At the top of the list is one of the boxes of Berger Match ammo that I tested, specifically the Berger Match 130 gr. Hybrid OTM. In fact, all 3 of the different types of Berger ammo that I included on this test finished in the top 6, which makes it clear that Berger’s loading practices produce consistent ammo.
2nd on the list is Federal Premium Gold Medal 130 gr. Hybrid, which interestingly is loaded with that same Berger 130 gr. Hybrid OTM bullet. So the only two types of ammo using that Berger 130 gr. Hybrid bullet ended up right at the top of the list! The Federal was fairly consistent in all 3 categories, although it wasn’t at the very top of the list in any one of them. But, the high average across all 3 categories put it up at #2 overall.
Coming in at #3 is Remington Premier Match 140 gr. OTM, which I have to admit was a surprise to me! But that’s why we actually measure this stuff and don’t just spout opinions about what is better! 😉 The Remington Premier Match ammo was always on the extreme with a perfect score for consistency on length and bullet runout but landed a 0 on the weight consistency. Overall that still landed it an average score of 67, but we’ll have to wait to see how it performed in the live-fire tests. I have to admit when I measured all this, I hadn’t fired any rounds yet – and I couldn’t wait to see how this would translate to performance out in the field.
Then at #4 is Sig Sauer Elite Performance Match 140 gr. OTM. Sig has been one of the most aggressive companies in the industry over the past few years and often offers a ton of bang for your buck. We’ll have to see how this translates in the live-fire tests, but it looks like that might be the case here, too. The Sig ammo showed a lot of consistency when it came to length and weight, but it was below average on bullet runout.
PRIME and Copper Creek also had ammo that finished above average compared to the others in this group of match-grade ammo.
At least based on these external, physical measurements, all 3 types of Hornady Match ammo ended up below average in terms of consistency. Based on how popular Hornady Match ammo is, I would say that might surprise a lot of folks. Seeing names like Black Hills and Norma so far down on the list might surprise a few people as well.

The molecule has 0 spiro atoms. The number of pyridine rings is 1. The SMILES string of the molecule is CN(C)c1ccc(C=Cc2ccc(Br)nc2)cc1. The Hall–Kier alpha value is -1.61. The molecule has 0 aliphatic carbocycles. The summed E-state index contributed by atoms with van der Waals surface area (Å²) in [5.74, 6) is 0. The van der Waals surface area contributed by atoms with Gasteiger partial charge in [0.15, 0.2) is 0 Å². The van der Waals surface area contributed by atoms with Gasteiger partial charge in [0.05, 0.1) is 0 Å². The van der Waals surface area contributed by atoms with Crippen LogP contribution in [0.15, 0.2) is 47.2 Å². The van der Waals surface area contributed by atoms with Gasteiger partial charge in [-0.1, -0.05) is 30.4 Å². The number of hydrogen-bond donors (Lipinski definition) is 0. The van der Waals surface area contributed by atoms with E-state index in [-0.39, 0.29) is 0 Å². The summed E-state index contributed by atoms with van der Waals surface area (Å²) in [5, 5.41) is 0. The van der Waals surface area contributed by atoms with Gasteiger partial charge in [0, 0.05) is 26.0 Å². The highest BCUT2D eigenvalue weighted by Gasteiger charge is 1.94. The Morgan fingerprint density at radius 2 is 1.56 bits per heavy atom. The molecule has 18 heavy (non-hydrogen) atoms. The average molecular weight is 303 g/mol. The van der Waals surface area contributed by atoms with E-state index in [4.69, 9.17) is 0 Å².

Note: I realize where I drew the line on what was 0 or 100 was subjective, but remember I provided all of the underlying data in the charts throughout this article – so feel free to use those to calculate your own scores based on whatever criteria you’d like.
How Much Will This Correlate To Performance?
So how much will physical, round-to-round consistency correlate to performance in the field? Will the measured weight variation translate to inconsistent muzzle velocity? Will consistent length, minimal jump, or minimal runout correlate to smaller groups?
From my perspective, all that really matters is performance in the field. However, since I was already investing so much time and money into this test, I thought it’d be interesting to measure the rounds first to see how that correlated to real-world performance.
Be sure to check out the next article where we’ll dive into the live-fire data. Many veteran reloaders see consistent muzzle velocity as the true gauge of how good ammo is, so that’s where we’ll go next. We’ll look at the results from almost 1,000 rounds fired where the muzzle velocity was recorded on every single shot!
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6.5 Creedmoor Match Ammo Field Test Series
Here is the outline of all the articles in this series covering my 6.5 Creedmoor Match-Grade Ammo Field Test:
- Part 1: Intro & Reader Poll – Cast Your Vote For Which Will Perform Best
- Past 2: Round-To-Round Consistency For Physical Measurements (this article)
- Part 3: Live-Fire Muzzle Velocity & Consistency Summary
- Part 4: Live-Fire Muzzle Velocity Details By Ammo Type
- Part 5: Live-Fire Group Sizes & Precision
- Part 6: Overall Performance & Long-Range Hit Probability
Also, if you want to get the most out of this series, I’d HIGHLY recommend that you read what I published right before this research, which was the “Statistics for Shooters” series. I actually wrote that 3-part series so my readers would better understand this ammo research that I’m presenting, and get more value from it. Here are those 3 articles:
- How To Predict The Future: Fundamentals of statistics for shooters
- Quantifying Muzzle Velocity Consistency: Gaining insight to minimize our shot-to-shot variation in velocity
- Quantifying Group Dispersion: Making better decisions when it comes to precision and how small our groups are